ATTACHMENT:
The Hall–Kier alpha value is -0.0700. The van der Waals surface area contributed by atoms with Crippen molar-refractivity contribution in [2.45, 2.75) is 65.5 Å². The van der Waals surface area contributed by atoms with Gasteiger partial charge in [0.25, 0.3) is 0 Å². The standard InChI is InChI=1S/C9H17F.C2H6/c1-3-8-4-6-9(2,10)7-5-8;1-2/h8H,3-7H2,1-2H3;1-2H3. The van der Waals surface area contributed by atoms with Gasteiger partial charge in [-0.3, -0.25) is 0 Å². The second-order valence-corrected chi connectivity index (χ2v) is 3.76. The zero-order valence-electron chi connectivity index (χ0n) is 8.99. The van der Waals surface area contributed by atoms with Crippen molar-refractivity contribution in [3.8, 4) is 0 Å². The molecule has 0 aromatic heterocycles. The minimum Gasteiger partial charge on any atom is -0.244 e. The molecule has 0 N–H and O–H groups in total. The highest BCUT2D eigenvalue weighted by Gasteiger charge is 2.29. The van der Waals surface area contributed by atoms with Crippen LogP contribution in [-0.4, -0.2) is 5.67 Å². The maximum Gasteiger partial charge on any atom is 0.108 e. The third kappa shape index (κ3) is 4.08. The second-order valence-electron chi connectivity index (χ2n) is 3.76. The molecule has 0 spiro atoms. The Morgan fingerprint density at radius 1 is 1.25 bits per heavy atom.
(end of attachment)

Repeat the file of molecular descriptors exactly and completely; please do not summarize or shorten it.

The Hall–Kier alpha value is -0.0700. The van der Waals surface area contributed by atoms with Crippen molar-refractivity contribution in [2.45, 2.75) is 65.5 Å². The van der Waals surface area contributed by atoms with Gasteiger partial charge in [0.25, 0.3) is 0 Å². The standard InChI is InChI=1S/C9H17F.C2H6/c1-3-8-4-6-9(2,10)7-5-8;1-2/h8H,3-7H2,1-2H3;1-2H3. The van der Waals surface area contributed by atoms with Gasteiger partial charge in [-0.3, -0.25) is 0 Å². The second-order valence-corrected chi connectivity index (χ2v) is 3.76. The zero-order valence-electron chi connectivity index (χ0n) is 8.99. The van der Waals surface area contributed by atoms with Crippen molar-refractivity contribution in [3.8, 4) is 0 Å². The molecule has 0 aromatic heterocycles. The minimum Gasteiger partial charge on any atom is -0.244 e. The molecule has 0 N–H and O–H groups in total. The highest BCUT2D eigenvalue weighted by Gasteiger charge is 2.29. The van der Waals surface area contributed by atoms with Crippen LogP contribution in [-0.4, -0.2) is 5.67 Å². The maximum Gasteiger partial charge on any atom is 0.108 e. The third kappa shape index (κ3) is 4.08. The second-order valence-electron chi connectivity index (χ2n) is 3.76. The molecule has 0 spiro atoms. The Morgan fingerprint density at radius 1 is 1.25 bits per heavy atom.